Idlewild

Idlewild

4.3 9
by OutKast
     
 

View All Available Formats & Editions

It's hard to believe that OutKast has been around for more than 12 years -- a virtual eternity in hip-hop circles. But the Atlanta duo remain relevant through constant revolution and reinvention. In 2003, their galvanizing double disc, Speakerboxxx/The Love Below, marked what seemed an insurmountable creative apex

Overview

It's hard to believe that OutKast has been around for more than 12 years -- a virtual eternity in hip-hop circles. But the Atlanta duo remain relevant through constant revolution and reinvention. In 2003, their galvanizing double disc, Speakerboxxx/The Love Below, marked what seemed an insurmountable creative apex for Big Boi and Andre 3000, yet the pair continue to stretch the boundaries of hip-hop with their follow-up, Idlewild. Despite being billed as an official album, the project primarily serves as an admirable musical counterpart to Kast's theatrical release of the same name, set in the jazzy 1930s. Keeping in line with the film's era, Dre kicks his vaudeville-singing act in high gear. Mr. 3000's vocal twang and charismatic flair swing best on the juke jointin' "Idlewild Blue (Don'tchu Worry About Me)" and the Prince-reminiscent "PJ & Rooster." Big, on the other hand, raps with exquisite detail and confidence throughout, and the delectable "Peaches" and the autobiographical "The Train" are lyrical standouts. Although the partners in rhyme spend more mic time apart than not -- continuing to fuel breakup rumors -- whenever they converge on the same track, the results are magical, as on "Hollywood Divorce" and "Mighty 'O'." Idlewild might have resonated even more strongly with more such collaborative moments, but truly, separate but equal never sounded so good. Anslem Samuel

Editorial Reviews

All Music Guide - Andy Kellman
A lot happened to OutKast between the moment they began to think about making a movie and the release of Idlewild. In 1998, no studio would back the movie they were plotting. Fast-forward eight years, past a fourth successive classic album, a double-disc blockbuster, and countless breakup rumors, as well as moonlighting gigs involving supporting actor roles and a successful dog kennel. Along the way, OutKast's first movie took on an entirely different shape, from Aquemini to Idlewild, and the duo attained enough star power to gain the support of HBO and Universal. After a series of delays with its soundtrack, Idlewild reached theaters in August 2006. Set in the prohibition era, Big Boi plays a speakeasy owner, while Dré is the relatively introverted piano-playing son of a mortician. These roles are no stretch, and they cross paths in only a handful of scenes; this all befits the together-but-separate presentation the duo has maintained for a few years. That presentation holds true throughout Idlewild's soundtrack, which doubles as the sixth OutKast album. Big Boi and André 1936 share little space on a disc that's not so much a series of misfires as it's filled with shots that reach their targets, albeit softly and with little trace of impact. Rich with color and energy, mischievous asides, and biting observations, the album presents fresh ideas every couple of minutes. However, at the same time, it just keeps on going, and even its highlights fall short of OutKast's past and fail to transcend its assortment of inspirations. Little of it sticks. The music of the '30s seeps through a handful of tracks, the best of which is led by Big Boi protégé Janelle Monaé, a young vocalist who stomps and sways through her time in the spotlight. Despite Dré's likely position as the driving creative force behind the whole project -- and its further strides away from what his detractors think he should be doing -- he's far more effective as an MC than a singer. When it comes to rapping, he's "bored" with "no dragon to battle," yet the verse containing that proclamation outstrips just about all the lines he croons. "Hollywood Divorce" is an exception, where he does triple duty (producer, MC, vocalist) and guides Big Boi, Lil Wayne, and Snoop Dogg through a modern-day version of "Burn Hollywood Burn." Big Boi is the album's saving grace, still every bit the undervalued force with scythe-like rhymes and gazelle-like moves. Idlewild is certainly a spectacle, and an occasionally entertaining and enlightening one at that, but it translates into an elaborate diversion when compared to what this duo has done in the past.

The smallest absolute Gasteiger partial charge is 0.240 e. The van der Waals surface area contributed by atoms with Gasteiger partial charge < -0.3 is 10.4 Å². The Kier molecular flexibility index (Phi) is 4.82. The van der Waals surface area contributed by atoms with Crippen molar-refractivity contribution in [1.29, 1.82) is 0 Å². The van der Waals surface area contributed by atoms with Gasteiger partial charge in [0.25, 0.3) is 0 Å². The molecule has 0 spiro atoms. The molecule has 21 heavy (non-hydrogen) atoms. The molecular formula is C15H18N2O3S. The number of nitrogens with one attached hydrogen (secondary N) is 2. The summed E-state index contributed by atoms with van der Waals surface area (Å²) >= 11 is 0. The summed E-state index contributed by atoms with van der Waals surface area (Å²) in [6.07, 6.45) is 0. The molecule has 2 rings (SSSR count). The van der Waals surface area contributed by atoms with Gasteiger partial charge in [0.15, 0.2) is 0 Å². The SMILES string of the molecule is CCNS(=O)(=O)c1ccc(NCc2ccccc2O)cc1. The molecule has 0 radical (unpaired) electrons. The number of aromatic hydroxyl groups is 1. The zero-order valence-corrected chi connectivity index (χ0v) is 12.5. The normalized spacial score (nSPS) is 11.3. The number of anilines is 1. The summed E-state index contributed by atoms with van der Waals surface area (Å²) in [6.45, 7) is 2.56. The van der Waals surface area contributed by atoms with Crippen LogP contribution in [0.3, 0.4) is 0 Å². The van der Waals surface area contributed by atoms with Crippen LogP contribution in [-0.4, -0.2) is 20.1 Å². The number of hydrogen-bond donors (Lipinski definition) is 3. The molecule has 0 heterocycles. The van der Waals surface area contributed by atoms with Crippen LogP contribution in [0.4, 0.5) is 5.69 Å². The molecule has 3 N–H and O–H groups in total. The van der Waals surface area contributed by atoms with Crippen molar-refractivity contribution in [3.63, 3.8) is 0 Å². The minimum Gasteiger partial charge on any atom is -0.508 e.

Rolling Stone - Rob Sheffield
...Idlewild mixes up swing, blues, hip-hop and R&B without losing a step. "Morris Brown" is a typical highlight, with Earth, Wind & Fire-style vocals over the marching-band funk -- it's so suave on the surface, it takes a few spins to absorb how radical it is.

Product Details

Release Date:
08/22/2006
Label:
La Face
UPC:
0828767579122
catalogNumber:
75791

Tracks

Album Credits

Performance Credits

OutKast   Primary Artist
Bamboo   Vocals
Snoop Dogg   Vocals
Preston Crump   Bass
Joi   Vocals,Background Vocals
Kevin Kendricks   Keyboards
Debra Killings   Bass,Vocals,Background Vocals
Dave Robbins   Bass,Keyboards
Albey Scholl   Harmonica
Mike Patterson   Bass,Guitar
Terry Smith   Background Vocals
André Benjamin   Vocals
Jerry Freeman   Cornet,Horn
David Whild   Guitar,Background Vocals
Macy Gray   Vocals
Victor Alexander   Drums
Cutmaster Swift   scratching
Lil Wayne   Vocals
Mike Hardnett   Guitar
Marvin "Chanz" Parkman   Keyboards
Sleepy Brown   Vocals,Background Vocals
André 3000   Guitar,Piano,Keyboards,Vocals,Background Vocals
Eddie Ellis   Conductor
David "Whild" Brown   Background Vocals
Janelle Monáe   Vocals,Background Vocals
Jason Freeman   Horn
Steven Boos   Drums
Jeff Bowden   Keyboards
Myrna "Peach" Brown   Vocals
Dookieblossumgame   Vocals
Tuesday Henderson   Percussion
Hot Tub Tony   Background Vocals
Kevin Kendrix   Synthesizer,Piano,Keyboards
Skreechy Peachy   Vocals,Background Vocals
Uncoolgirlz Choir   Background Vocals
Melissa Zampatti   Vocals

Technical Credits

John Fry   Audio Production
John Frye   Engineer
Kevin Kendricks   Producer
Organized Noize   Programming,Producer,drum programming
D.P. "Dad" Carter   Composer
Chris Jackson   Engineer
Matt Still   Audio Production
Vernon Mungo   Engineer
Ralph Cacciurri   Engineer
Sean Davis   Engineer,Audio Production
André Benjamin   Executive Producer
Jerry Freeman   Horn Arrangements
Antwan Patton   Executive Producer
P. Brown   Composer